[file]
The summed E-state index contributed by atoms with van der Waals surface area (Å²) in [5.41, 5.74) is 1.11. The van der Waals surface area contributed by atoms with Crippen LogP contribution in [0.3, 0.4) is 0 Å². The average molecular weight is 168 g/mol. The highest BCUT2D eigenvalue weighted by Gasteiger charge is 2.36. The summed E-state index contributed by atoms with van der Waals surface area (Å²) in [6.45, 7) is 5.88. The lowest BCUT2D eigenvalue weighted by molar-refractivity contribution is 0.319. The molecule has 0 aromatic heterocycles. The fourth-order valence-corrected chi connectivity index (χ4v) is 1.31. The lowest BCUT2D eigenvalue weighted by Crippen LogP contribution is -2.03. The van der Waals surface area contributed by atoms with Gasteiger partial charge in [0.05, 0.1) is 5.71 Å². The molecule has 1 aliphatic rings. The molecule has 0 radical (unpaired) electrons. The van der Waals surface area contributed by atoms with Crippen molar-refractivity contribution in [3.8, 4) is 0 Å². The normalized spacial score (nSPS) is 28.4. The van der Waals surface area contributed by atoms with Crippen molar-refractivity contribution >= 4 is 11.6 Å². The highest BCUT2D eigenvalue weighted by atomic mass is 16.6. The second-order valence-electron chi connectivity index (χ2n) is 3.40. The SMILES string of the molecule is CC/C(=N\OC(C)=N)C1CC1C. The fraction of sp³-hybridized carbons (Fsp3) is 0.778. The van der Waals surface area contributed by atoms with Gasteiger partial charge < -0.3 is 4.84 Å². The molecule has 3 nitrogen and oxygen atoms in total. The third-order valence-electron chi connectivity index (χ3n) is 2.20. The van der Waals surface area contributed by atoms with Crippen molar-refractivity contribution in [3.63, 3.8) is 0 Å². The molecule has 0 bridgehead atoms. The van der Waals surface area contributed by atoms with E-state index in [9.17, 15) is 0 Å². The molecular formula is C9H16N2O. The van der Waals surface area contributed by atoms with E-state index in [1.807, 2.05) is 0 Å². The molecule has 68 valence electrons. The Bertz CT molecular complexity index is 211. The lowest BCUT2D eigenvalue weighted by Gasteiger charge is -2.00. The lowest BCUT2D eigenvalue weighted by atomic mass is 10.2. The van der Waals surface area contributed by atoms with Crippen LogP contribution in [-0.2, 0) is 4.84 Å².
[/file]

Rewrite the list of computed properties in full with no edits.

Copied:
The summed E-state index contributed by atoms with van der Waals surface area (Å²) in [5.41, 5.74) is 1.11. The van der Waals surface area contributed by atoms with Crippen LogP contribution in [0.3, 0.4) is 0 Å². The average molecular weight is 168 g/mol. The highest BCUT2D eigenvalue weighted by Gasteiger charge is 2.36. The summed E-state index contributed by atoms with van der Waals surface area (Å²) in [6.45, 7) is 5.88. The lowest BCUT2D eigenvalue weighted by molar-refractivity contribution is 0.319. The molecule has 0 aromatic heterocycles. The fourth-order valence-corrected chi connectivity index (χ4v) is 1.31. The lowest BCUT2D eigenvalue weighted by Crippen LogP contribution is -2.03. The van der Waals surface area contributed by atoms with Gasteiger partial charge in [0.05, 0.1) is 5.71 Å². The molecule has 1 aliphatic rings. The molecule has 0 radical (unpaired) electrons. The van der Waals surface area contributed by atoms with Crippen molar-refractivity contribution in [3.8, 4) is 0 Å². The normalized spacial score (nSPS) is 28.4. The van der Waals surface area contributed by atoms with Crippen molar-refractivity contribution >= 4 is 11.6 Å². The highest BCUT2D eigenvalue weighted by atomic mass is 16.6. The second-order valence-electron chi connectivity index (χ2n) is 3.40. The SMILES string of the molecule is CC/C(=N\OC(C)=N)C1CC1C. The fraction of sp³-hybridized carbons (Fsp3) is 0.778. The van der Waals surface area contributed by atoms with Gasteiger partial charge < -0.3 is 4.84 Å². The molecule has 3 nitrogen and oxygen atoms in total. The third-order valence-electron chi connectivity index (χ3n) is 2.20. The van der Waals surface area contributed by atoms with Crippen molar-refractivity contribution in [3.63, 3.8) is 0 Å². The molecule has 0 bridgehead atoms. The van der Waals surface area contributed by atoms with E-state index in [9.17, 15) is 0 Å². The molecular formula is C9H16N2O. The van der Waals surface area contributed by atoms with E-state index in [1.807, 2.05) is 0 Å². The molecule has 68 valence electrons. The Bertz CT molecular complexity index is 211. The lowest BCUT2D eigenvalue weighted by Gasteiger charge is -2.00. The lowest BCUT2D eigenvalue weighted by atomic mass is 10.2. The van der Waals surface area contributed by atoms with Crippen LogP contribution in [-0.2, 0) is 4.84 Å².